Almost twice the number of deer tested positive for chronic wasting disease in 2018 from the previous year.
The state Department of Natural Resources announced this week more than 17,200 deer were sampled for CWD in 2018, of which 1,061 deer tested positive. In 2017, there were 597 deer that came up positive for CWD out of 9,841 deer sampled. Sampling data shows the CWD prevalence rate remains around 6 percent compared to 7 percent in 2016 and 9 percent in 2015 when fewer deer were sampled.
Tami Ryan, chief of the DNR’s Wildlife Health Program, said the vast majority of deer that tested positive were in southern Wisconsin.
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“We’re seeing an increasing trend in the number of positives from year to year that are being detected,” she said. “That is primarily a pattern that is emerging from the southern farmland zone.”
CWD was first detected in southern Wisconsin in 2002. Since then, around 5,200 deer have tested positive out of more than 227,000 sampled, according to the DNR.
Former Gov. Scott Walker came under criticism for the state’s handling of CWD as it spread across the state. During his campaign for re-election, Walker called for emergency rules to address CWD that sought to require double-fencing of deer farms and ban movement of deer carcasses from CWD-affected counties. An emergency rule that required double-fencing expired this year and state lawmakers suspended a DNR rule in October that would prevent the movement of deer carcasses from infected areas.
Critics have now taken aim at Gov. Tony Evers for not including funding in his budget to address CWD. DNR Secretary Preston Cole has defended the governor, saying Evers is waiting for research results on the disease. He added the DNR needs to do more to increase hunter participation in sampling.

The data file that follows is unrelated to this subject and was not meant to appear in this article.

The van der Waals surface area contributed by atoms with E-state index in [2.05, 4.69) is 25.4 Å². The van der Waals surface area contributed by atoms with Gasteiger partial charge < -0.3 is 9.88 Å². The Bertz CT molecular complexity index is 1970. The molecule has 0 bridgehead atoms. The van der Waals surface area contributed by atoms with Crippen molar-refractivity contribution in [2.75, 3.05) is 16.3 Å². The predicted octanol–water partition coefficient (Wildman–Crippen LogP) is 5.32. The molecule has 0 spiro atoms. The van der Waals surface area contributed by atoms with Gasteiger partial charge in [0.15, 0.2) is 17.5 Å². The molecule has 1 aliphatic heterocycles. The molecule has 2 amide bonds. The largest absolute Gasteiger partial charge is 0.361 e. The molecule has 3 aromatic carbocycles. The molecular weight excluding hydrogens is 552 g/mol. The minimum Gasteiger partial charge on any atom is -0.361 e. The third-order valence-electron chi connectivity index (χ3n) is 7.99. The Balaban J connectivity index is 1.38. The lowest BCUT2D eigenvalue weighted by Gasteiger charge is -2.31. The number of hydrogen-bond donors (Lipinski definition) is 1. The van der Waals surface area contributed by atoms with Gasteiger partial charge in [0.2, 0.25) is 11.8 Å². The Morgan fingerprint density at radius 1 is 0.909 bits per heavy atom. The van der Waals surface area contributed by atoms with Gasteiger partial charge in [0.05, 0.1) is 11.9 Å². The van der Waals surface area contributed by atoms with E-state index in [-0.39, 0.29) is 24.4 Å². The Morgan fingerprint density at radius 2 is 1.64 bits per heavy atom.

The agency has done just that in the last year, said Ryan.
“We have embarked upon a cycle of disease detection surveillance in areas of the state that haven’t had a broad approach to disease detection surveillance for quite some time,” she said.
Ryan said focused surveillance across 19 counties in west-central Wisconsin and the use of self-service kiosks by hunters helped drive increased sampling in 2018. She said the 24/7, do-it-yourself approach to sampling deer has received positive feedback from hunters and staff. The agency has also seen more participation from hunters as concerns over the disease are on the rise.
“We are certainly seeing an increasing trend in the interest on behalf of deer hunters to have their deer sampled more so from the standpoint of wanting to know whether or not the deer have CWD,” she said. “They’re using that information to inform whether or not they’re going to have that meat processed or consume that meat.”
There are 56 counties now affected by the disease in the state — a dozen of which have been added in the last year. Ryan said the DNR plans to focus surveillance across 18 counties in northern Wisconsin this year as part of sampling efforts.
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